Catholic Charities West Michigan v. Michigan Department of Health and Human Services
Description: Catholic Charities West Michigan, one of the region’s largest social services providers, faces closure of its adoption and foster care ministry if it doesn’t change its policy prioritizing the placement of children in homes with a mother and father. Michigan Department of Health and Human Services is illegally targeting the child welfare provider because of its religious beliefs, despite the fact that Catholic Charities has served the region by offering a wide array of services for more than 70 years.
Case closed: Catholic nonprofit can keep its doors open to serve thousands of vulnerable MI children
DETROIT – To resolve a lawsuit that Alliance Defending Freedom attorneys filed on behalf of Catholic Charities West Michigan, state officials have agreed the child welfare provider can care for children according to its religious beliefs without government punishment.
As part of a stipulated court order and judgment, the Michigan Department of Health and Human Services conceded that it would violate the First Amendment to take any adverse action against Catholic Charities because the ministry prioritizes placing foster and adoptive children in homes with a married mother and father. The department also agreed to pay $250,000 toward the nonprofit’s attorney’s fees and costs.
“More adoption and foster care providers mean more children have the chance to be adopted or cared for by a foster family,” said ADF Senior Counsel Jeremiah Galus. “Catholic Charities West Michigan meets a critical need as one of the region’s largest social service providers, reuniting children with their birth parents and placing foster kids in loving homes. We are pleased Catholic Charities can continue its vital mission serving vulnerable families in Michigan without being punished by the government simply because it’s operating according to its religious beliefs—the very reason the ministry exists in the first place.”
For more than 70 years, Catholic Charities has served western Michigan by offering a wide array of child welfare, family preservation, and behavioral health services. Over the past decade, the charity has placed approximately 4,500 children in homes and annually serves more than 30,000 individuals through its numerous ministries. Its foster care ministry focuses on family reunification and provides support well above the state’s minimum requirements. Catholic Charities offers foster parent training opportunities; funding for children’s medical, dental, clothing, and extracurricular needs; and transportation for birth parents so they can be involved with children’s activities, despite temporary separation. The ministry also maintains a Family Visit House, where parents participating in a reunification plan can visit their children on a regular basis in a comfortable, homelike environment supervised by trained staff.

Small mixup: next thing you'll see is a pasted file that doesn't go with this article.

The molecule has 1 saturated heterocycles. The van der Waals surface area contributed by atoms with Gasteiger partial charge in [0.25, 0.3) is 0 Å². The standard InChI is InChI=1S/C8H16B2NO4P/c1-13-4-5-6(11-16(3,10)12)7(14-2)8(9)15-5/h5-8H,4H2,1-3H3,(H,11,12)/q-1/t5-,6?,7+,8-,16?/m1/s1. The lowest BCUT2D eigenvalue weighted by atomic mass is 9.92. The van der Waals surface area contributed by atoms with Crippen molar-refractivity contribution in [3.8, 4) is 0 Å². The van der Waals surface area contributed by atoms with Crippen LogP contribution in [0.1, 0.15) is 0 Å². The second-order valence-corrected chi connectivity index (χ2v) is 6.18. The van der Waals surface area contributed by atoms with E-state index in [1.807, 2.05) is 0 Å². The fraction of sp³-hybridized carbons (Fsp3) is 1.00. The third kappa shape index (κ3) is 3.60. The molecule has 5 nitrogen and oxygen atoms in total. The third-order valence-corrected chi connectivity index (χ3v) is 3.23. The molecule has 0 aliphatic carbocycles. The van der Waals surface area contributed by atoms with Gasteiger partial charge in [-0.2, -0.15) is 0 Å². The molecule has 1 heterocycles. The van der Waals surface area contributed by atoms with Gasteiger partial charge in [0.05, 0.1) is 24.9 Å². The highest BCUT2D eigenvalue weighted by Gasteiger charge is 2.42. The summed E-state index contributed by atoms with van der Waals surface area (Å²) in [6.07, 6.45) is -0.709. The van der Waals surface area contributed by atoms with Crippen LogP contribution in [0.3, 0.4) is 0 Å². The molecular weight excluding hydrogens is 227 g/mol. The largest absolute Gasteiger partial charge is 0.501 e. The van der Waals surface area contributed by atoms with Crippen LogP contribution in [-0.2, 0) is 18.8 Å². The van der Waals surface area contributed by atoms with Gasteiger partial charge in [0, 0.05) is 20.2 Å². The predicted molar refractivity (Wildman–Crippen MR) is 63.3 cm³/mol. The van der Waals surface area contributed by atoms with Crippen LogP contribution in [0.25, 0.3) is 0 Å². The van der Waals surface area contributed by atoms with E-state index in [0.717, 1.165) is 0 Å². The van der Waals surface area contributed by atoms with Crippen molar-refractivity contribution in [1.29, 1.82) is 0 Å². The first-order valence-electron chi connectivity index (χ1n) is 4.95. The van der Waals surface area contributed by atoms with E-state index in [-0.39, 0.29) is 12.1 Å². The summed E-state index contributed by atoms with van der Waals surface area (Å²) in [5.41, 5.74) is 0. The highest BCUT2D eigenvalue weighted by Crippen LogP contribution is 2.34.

The lawsuit, Catholic Charities West Michigan v. Michigan Department of Health and Human Services, asked the court to protect Catholic Charities from being singled out, punished, or disfavored because of its religious beliefs—beliefs that motivate its care for children, birth parents, and other vulnerable members of the community. The lawsuit further argued that state health officials were violating a 2015 state law specifically enacted to ensure that providers like Catholic Charities could maintain contracts with the state while maintaining their religious beliefs.
James R. Wierenga, one of more than 3,500 attorneys allied with ADF, is serving as local counsel for Catholic Charities West Michigan in the case.
- Pronunciation guide: Galus (GAL’-us), Wierenga (Weer-ENG’-uh)
Alliance Defending Freedom is an alliance-building, non-profit legal organization committed to protecting religious freedom, free speech, parental rights, and the sanctity of life.
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David A. Cortman serves as senior counsel and vice president of U.S. litigation with Alliance Defending Freedom. He has been practicing law since 1996, and currently supervises a team of over 40 attorneys and legal staff who specialize in constitutional law, focusing on religious freedom, sanctity of life, and marriage and family. Cortman has litigated hundreds of constitutional law cases including two victories at the U.S. Supreme Court. In Trinity Lutheran Church v. Comer, he secured a 7-2 victory that overturned Missouri’s denial of a religious school’s participation in a state funding program. Cortman also argued Reed v. Town of Gilbert, securing a 9-0 ruling that prohibits the government from discriminating against religious speech. A member of the bar in Georgia, Florida, Arizona, and the District of Columbia, he is also admitted to practice in over two dozen federal courts, including the U.S. Supreme Court. Cortman obtained his J.D. magna cum laude from Regent University School of Law.
Jeremiah Galus serves as senior counsel for Alliance Defending Freedom, where he is a key member of the Center for Christian Ministries. Since joining ADF in 2015, Galus has represented a wide array of religious ministries, schools, and churches, litigating cases at all levels of state and federal court. Prior to joining ADF, Galus worked as an attorney with a large law firm in Washington, D.C., where he focused on complex civil litigation. He also served as a prosecutor for the Maricopa County Attorney’s Office in Arizona. He earned his Juris Doctor from the University of Pittsburgh School of Law in 2009 and obtained a Bachelor of Arts in government and political affairs from Millersville University in 2006. Galus also completed the ADF leadership development program to become a Blackstone Fellow in 2007 and is a member of the state bar in Arizona, Pennsylvania, and the District of Columbia.